University is time consuming – from balancing your social life, work and exams to any other commitments that you have, sometimes you can feel there is little time to do anything else. When the holidays come around, it is so easy to chill out, travel or see home friends. You forget to focus on post-university life and ignore the reality of having to get a job. Some people are lucky - they know exactly what they want to do and manage to secure work placements or internships over the summer. Many of us however, can leave Uni and suddenly realise that we have nothing to do and no idea of what even to go in to. First of all, it is important to remember that there are so many people in the same situation, less than 30% of graduates end up in a job related to their degree. Sure, some people graduate knowing exactly what type of job they’re looking for, and start off the bat. If you’re not one of those people, don’t worry, the key is to be productive and actually figure out what you want and what suits you as an individual. Here are 5 tips to help you find your way:
1. Get to know yourself and find out what you want
Sometimes the best course of action is to try out different areas. Do internships, utilise people you know, and even if it is a week unpaid placement, you are one step closer to realising what you want. Just because you didn’t do internships during university, doesn’t mean you can’t do them afterwards. It might mean getting a part-time job on the side to fund it, but you begin to get a grasp on what type of things you enjoy, rather than walking blindly into the first paid job you can find. In every place you work, you find out what suits you and what doesn’t. Whether you prefer a smaller company, a social aspect is important to you, or whether certain field suits you. You learn so much about yourself in a work environment, which is important as it’s probably a side of you that you didn’t know before. You might be convinced that an office job is something that’s not even slightly up your street, but in truth, how do you know until you’ve tried it? No opportunity is wasted, and even if you hate the time that you’ve spent somewhere, you know that field is not for you and have gained experience in something that you can add to your CV and talk about in an interview. Win-win.
2. Identify what is important to you
Just like when looking for a relationship, everyone has a bit of a checklist. Some things you are willing to compromise on and others you aren’t. It’s similar when it comes to looking for jobs. After finding out a bit more in terms of what you want, put together a list of things that are really important to you in a job. If money and instant progression in your field is essential to you, there will be certain professions that will accommodate more for this than others. Do you want to travel, or work in the city? Again, there are certain roles that will be more likely to provide this. Predominantly, it’s about identifying key areas such as working in finance, marketing and PR or other areas, and understanding the pros and cons of each one for you. Once you have your checklist you can narrow down these areas and ultimately find jobs that suit you.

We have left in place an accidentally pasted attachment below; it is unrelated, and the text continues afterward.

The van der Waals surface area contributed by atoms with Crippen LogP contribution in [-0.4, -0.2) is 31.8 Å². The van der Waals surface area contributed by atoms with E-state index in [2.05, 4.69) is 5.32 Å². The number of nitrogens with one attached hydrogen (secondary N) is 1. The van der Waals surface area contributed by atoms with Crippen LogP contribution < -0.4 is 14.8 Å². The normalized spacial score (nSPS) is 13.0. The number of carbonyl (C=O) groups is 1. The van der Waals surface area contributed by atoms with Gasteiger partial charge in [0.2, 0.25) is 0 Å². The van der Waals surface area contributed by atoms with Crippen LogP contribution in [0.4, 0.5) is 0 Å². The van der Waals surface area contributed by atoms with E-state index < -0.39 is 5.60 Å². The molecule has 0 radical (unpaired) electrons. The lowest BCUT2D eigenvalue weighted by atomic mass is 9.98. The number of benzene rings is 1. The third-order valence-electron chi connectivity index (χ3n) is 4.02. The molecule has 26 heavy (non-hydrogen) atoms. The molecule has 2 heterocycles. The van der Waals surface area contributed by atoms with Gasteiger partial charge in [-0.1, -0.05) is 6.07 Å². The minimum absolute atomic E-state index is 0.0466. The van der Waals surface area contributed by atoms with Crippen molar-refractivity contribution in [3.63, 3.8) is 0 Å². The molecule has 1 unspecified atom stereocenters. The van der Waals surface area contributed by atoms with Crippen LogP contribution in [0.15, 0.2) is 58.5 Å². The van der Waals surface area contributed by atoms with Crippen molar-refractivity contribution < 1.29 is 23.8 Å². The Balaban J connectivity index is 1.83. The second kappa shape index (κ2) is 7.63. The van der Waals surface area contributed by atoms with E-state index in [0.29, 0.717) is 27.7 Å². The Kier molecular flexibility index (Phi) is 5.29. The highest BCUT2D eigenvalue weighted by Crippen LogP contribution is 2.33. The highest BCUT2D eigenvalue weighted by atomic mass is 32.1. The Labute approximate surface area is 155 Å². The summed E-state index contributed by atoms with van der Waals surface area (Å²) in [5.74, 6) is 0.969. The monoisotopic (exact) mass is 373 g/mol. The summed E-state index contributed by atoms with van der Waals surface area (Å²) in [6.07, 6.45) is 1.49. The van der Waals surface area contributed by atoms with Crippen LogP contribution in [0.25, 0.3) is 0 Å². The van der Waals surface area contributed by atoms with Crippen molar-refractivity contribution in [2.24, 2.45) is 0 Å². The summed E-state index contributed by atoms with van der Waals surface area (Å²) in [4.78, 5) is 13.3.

3. Don’t worry, your degree won’t have been pointless
Every degree teaches you something, even in the form of basic skills that you can transfer to your working life. Time management, the ability to research, working under pressure, writing essays or even the team work in seminars. They all contribute to key skills that you need in the work place. Even if you go into something that is the polar opposite to your degree, you will still use all of the skills that you learnt and honed at university.
4. Don’t obsess over a dream job or rejection
It’s important to have goals and attempt to achieve them, but sometimes they can cloud our ability to be rational. You want to have areas, roles and companies that you aspire to work in, but don’t forget that to a certain degree everything happens for a reason. If you are rejected by a company, it’s not a negative on you. They want to hire people that they feel could fit in and do the job. Just because they don’t feel that way about you, does not mean that another company won’t think you are incredible and perfect for them. When you know which area is for you, apply to everywhere you think will be beneficial to you, some places won’t feel the same about you, but ultimately, every interview is good practice and you will eventually find your fit.
5. Get yourself out there
From Linkedin to putting your CV on Reed and other recruitment websites, you want to get your name out there and be proactive in looking for jobs. Recruiters can access your details and then help you in your search. Some of the recruitment may seem far away from what you’re looking for, but they can be helpful in narrowing down the search for you. Sometimes you might think that something is not for you, but after getting more details you question how you didn’t realise this is what you were looking for all along. The key is to get yourself out there and then be flexible with your options. Get people’s advice and keep an open mind, you might be surprised what you can find.